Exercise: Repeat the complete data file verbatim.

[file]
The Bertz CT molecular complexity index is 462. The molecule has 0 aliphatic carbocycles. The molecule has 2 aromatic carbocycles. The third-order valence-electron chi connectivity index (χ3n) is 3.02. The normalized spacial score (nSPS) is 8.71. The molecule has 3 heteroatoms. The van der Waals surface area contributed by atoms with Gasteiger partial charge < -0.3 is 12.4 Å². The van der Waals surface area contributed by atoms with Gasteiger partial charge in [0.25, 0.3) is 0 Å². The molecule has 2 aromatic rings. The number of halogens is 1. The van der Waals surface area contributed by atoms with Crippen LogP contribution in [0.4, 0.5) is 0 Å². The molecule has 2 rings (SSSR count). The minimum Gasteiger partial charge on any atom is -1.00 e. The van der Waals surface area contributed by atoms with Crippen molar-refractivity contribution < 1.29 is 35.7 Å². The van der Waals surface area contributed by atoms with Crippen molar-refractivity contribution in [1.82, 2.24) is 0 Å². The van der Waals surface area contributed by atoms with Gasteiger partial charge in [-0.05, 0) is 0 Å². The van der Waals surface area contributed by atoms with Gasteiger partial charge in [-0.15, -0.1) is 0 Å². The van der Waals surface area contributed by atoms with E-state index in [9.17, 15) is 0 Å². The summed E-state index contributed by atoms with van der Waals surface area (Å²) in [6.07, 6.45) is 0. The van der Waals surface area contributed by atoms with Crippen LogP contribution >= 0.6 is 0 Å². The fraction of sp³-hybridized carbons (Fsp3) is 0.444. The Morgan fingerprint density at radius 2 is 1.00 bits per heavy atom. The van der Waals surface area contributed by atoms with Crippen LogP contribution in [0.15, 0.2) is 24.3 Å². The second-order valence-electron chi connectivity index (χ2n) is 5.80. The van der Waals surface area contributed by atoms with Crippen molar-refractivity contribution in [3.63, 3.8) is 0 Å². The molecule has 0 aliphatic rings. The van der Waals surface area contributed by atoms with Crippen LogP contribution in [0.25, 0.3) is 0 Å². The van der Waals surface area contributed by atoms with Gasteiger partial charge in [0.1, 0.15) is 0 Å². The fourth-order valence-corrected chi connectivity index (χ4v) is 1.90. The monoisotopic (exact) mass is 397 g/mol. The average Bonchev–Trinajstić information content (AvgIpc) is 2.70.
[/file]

The Bertz CT molecular complexity index is 462. The molecule has 0 aliphatic carbocycles. The molecule has 2 aromatic carbocycles. The third-order valence-electron chi connectivity index (χ3n) is 3.02. The normalized spacial score (nSPS) is 8.71. The molecule has 3 heteroatoms. The van der Waals surface area contributed by atoms with Gasteiger partial charge < -0.3 is 12.4 Å². The van der Waals surface area contributed by atoms with Gasteiger partial charge in [0.25, 0.3) is 0 Å². The molecule has 2 aromatic rings. The number of halogens is 1. The van der Waals surface area contributed by atoms with Crippen LogP contribution in [0.4, 0.5) is 0 Å². The molecule has 2 rings (SSSR count). The minimum Gasteiger partial charge on any atom is -1.00 e. The van der Waals surface area contributed by atoms with Crippen molar-refractivity contribution < 1.29 is 35.7 Å². The van der Waals surface area contributed by atoms with Crippen molar-refractivity contribution in [1.82, 2.24) is 0 Å². The van der Waals surface area contributed by atoms with Gasteiger partial charge in [-0.05, 0) is 0 Å². The van der Waals surface area contributed by atoms with Gasteiger partial charge in [-0.15, -0.1) is 0 Å². The van der Waals surface area contributed by atoms with E-state index in [9.17, 15) is 0 Å². The summed E-state index contributed by atoms with van der Waals surface area (Å²) in [6.07, 6.45) is 0. The van der Waals surface area contributed by atoms with Crippen LogP contribution >= 0.6 is 0 Å². The fraction of sp³-hybridized carbons (Fsp3) is 0.444. The Morgan fingerprint density at radius 2 is 1.00 bits per heavy atom. The van der Waals surface area contributed by atoms with Crippen LogP contribution in [0.15, 0.2) is 24.3 Å². The second-order valence-electron chi connectivity index (χ2n) is 5.80. The van der Waals surface area contributed by atoms with Crippen molar-refractivity contribution in [3.63, 3.8) is 0 Å². The molecule has 0 aliphatic rings. The van der Waals surface area contributed by atoms with Crippen LogP contribution in [0.25, 0.3) is 0 Å². The van der Waals surface area contributed by atoms with Gasteiger partial charge in [0.1, 0.15) is 0 Å². The fourth-order valence-corrected chi connectivity index (χ4v) is 1.90. The monoisotopic (exact) mass is 397 g/mol. The average Bonchev–Trinajstić information content (AvgIpc) is 2.70.